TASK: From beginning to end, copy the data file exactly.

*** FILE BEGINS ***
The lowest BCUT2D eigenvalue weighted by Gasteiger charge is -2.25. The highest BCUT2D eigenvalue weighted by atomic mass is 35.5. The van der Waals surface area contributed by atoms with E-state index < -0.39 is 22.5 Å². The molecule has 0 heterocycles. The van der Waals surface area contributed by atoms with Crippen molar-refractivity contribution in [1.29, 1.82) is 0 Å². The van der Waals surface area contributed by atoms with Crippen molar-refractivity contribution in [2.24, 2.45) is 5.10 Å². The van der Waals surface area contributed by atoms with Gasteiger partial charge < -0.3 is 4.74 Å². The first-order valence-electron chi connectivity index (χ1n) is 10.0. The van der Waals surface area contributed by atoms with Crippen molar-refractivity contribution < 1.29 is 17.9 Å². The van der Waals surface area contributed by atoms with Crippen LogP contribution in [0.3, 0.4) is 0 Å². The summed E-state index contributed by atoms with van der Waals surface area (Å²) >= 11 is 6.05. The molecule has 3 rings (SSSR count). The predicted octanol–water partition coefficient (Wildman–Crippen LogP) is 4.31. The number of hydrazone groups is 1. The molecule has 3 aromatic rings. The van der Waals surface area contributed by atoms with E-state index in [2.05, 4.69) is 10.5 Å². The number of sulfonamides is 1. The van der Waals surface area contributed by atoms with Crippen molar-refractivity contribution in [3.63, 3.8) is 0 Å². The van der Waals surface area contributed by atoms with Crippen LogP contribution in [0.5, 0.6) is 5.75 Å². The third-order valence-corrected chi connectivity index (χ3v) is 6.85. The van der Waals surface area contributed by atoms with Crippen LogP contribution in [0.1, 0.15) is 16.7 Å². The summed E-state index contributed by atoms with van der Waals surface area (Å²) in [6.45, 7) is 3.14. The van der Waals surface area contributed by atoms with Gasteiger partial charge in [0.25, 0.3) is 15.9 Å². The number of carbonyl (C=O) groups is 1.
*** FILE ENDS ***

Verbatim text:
The lowest BCUT2D eigenvalue weighted by Gasteiger charge is -2.25. The highest BCUT2D eigenvalue weighted by atomic mass is 35.5. The van der Waals surface area contributed by atoms with E-state index < -0.39 is 22.5 Å². The molecule has 0 heterocycles. The van der Waals surface area contributed by atoms with Crippen molar-refractivity contribution in [1.29, 1.82) is 0 Å². The van der Waals surface area contributed by atoms with Crippen molar-refractivity contribution in [2.24, 2.45) is 5.10 Å². The van der Waals surface area contributed by atoms with Gasteiger partial charge < -0.3 is 4.74 Å². The first-order valence-electron chi connectivity index (χ1n) is 10.0. The van der Waals surface area contributed by atoms with Crippen molar-refractivity contribution < 1.29 is 17.9 Å². The van der Waals surface area contributed by atoms with Crippen LogP contribution in [0.3, 0.4) is 0 Å². The summed E-state index contributed by atoms with van der Waals surface area (Å²) >= 11 is 6.05. The molecule has 3 rings (SSSR count). The predicted octanol–water partition coefficient (Wildman–Crippen LogP) is 4.31. The number of hydrazone groups is 1. The molecule has 3 aromatic rings. The van der Waals surface area contributed by atoms with E-state index in [2.05, 4.69) is 10.5 Å². The number of sulfonamides is 1. The van der Waals surface area contributed by atoms with Crippen molar-refractivity contribution in [3.63, 3.8) is 0 Å². The van der Waals surface area contributed by atoms with Crippen LogP contribution in [0.5, 0.6) is 5.75 Å². The third-order valence-corrected chi connectivity index (χ3v) is 6.85. The van der Waals surface area contributed by atoms with Crippen LogP contribution in [0.1, 0.15) is 16.7 Å². The summed E-state index contributed by atoms with van der Waals surface area (Å²) in [6.45, 7) is 3.14. The van der Waals surface area contributed by atoms with Gasteiger partial charge in [0.25, 0.3) is 15.9 Å². The number of carbonyl (C=O) groups is 1.